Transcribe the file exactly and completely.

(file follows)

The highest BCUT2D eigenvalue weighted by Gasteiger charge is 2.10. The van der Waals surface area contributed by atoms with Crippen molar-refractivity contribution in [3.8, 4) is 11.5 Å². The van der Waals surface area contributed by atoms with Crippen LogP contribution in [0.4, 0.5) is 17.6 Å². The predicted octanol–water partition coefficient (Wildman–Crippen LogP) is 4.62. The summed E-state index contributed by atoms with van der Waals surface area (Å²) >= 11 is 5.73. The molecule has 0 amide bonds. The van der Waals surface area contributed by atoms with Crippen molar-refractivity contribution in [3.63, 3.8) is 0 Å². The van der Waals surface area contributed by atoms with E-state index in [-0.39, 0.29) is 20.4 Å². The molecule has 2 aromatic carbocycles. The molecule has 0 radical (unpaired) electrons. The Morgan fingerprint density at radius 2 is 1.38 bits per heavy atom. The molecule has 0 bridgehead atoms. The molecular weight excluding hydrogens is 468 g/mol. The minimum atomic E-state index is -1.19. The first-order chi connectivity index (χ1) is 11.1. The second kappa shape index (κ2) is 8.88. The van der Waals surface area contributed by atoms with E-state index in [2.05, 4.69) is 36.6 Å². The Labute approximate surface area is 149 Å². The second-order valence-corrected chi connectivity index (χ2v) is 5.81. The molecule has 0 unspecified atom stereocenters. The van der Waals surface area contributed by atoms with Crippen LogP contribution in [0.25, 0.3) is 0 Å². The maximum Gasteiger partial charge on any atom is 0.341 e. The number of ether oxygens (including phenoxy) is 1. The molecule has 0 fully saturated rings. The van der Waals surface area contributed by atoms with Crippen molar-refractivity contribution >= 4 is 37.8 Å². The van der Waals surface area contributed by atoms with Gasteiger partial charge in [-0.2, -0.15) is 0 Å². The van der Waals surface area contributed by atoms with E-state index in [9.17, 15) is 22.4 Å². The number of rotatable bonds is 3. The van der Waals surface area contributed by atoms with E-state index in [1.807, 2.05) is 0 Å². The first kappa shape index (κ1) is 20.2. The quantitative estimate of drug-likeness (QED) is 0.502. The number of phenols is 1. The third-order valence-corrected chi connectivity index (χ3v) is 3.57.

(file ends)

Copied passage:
The highest BCUT2D eigenvalue weighted by Gasteiger charge is 2.10. The van der Waals surface area contributed by atoms with Crippen molar-refractivity contribution in [3.8, 4) is 11.5 Å². The van der Waals surface area contributed by atoms with Crippen LogP contribution in [0.4, 0.5) is 17.6 Å². The predicted octanol–water partition coefficient (Wildman–Crippen LogP) is 4.62. The summed E-state index contributed by atoms with van der Waals surface area (Å²) >= 11 is 5.73. The molecule has 0 amide bonds. The van der Waals surface area contributed by atoms with Crippen molar-refractivity contribution in [3.63, 3.8) is 0 Å². The van der Waals surface area contributed by atoms with E-state index in [-0.39, 0.29) is 20.4 Å². The molecule has 2 aromatic carbocycles. The molecule has 0 radical (unpaired) electrons. The Morgan fingerprint density at radius 2 is 1.38 bits per heavy atom. The molecule has 0 bridgehead atoms. The molecular weight excluding hydrogens is 468 g/mol. The minimum atomic E-state index is -1.19. The first-order chi connectivity index (χ1) is 11.1. The second kappa shape index (κ2) is 8.88. The van der Waals surface area contributed by atoms with E-state index in [2.05, 4.69) is 36.6 Å². The Labute approximate surface area is 149 Å². The second-order valence-corrected chi connectivity index (χ2v) is 5.81. The molecule has 0 unspecified atom stereocenters. The van der Waals surface area contributed by atoms with Crippen LogP contribution in [0.25, 0.3) is 0 Å². The maximum Gasteiger partial charge on any atom is 0.341 e. The number of ether oxygens (including phenoxy) is 1. The molecule has 0 fully saturated rings. The van der Waals surface area contributed by atoms with Crippen molar-refractivity contribution >= 4 is 37.8 Å². The van der Waals surface area contributed by atoms with Gasteiger partial charge in [-0.2, -0.15) is 0 Å². The van der Waals surface area contributed by atoms with E-state index in [9.17, 15) is 22.4 Å². The number of rotatable bonds is 3. The van der Waals surface area contributed by atoms with E-state index in [1.807, 2.05) is 0 Å². The first kappa shape index (κ1) is 20.2. The quantitative estimate of drug-likeness (QED) is 0.502. The number of phenols is 1. The third-order valence-corrected chi connectivity index (χ3v) is 3.57.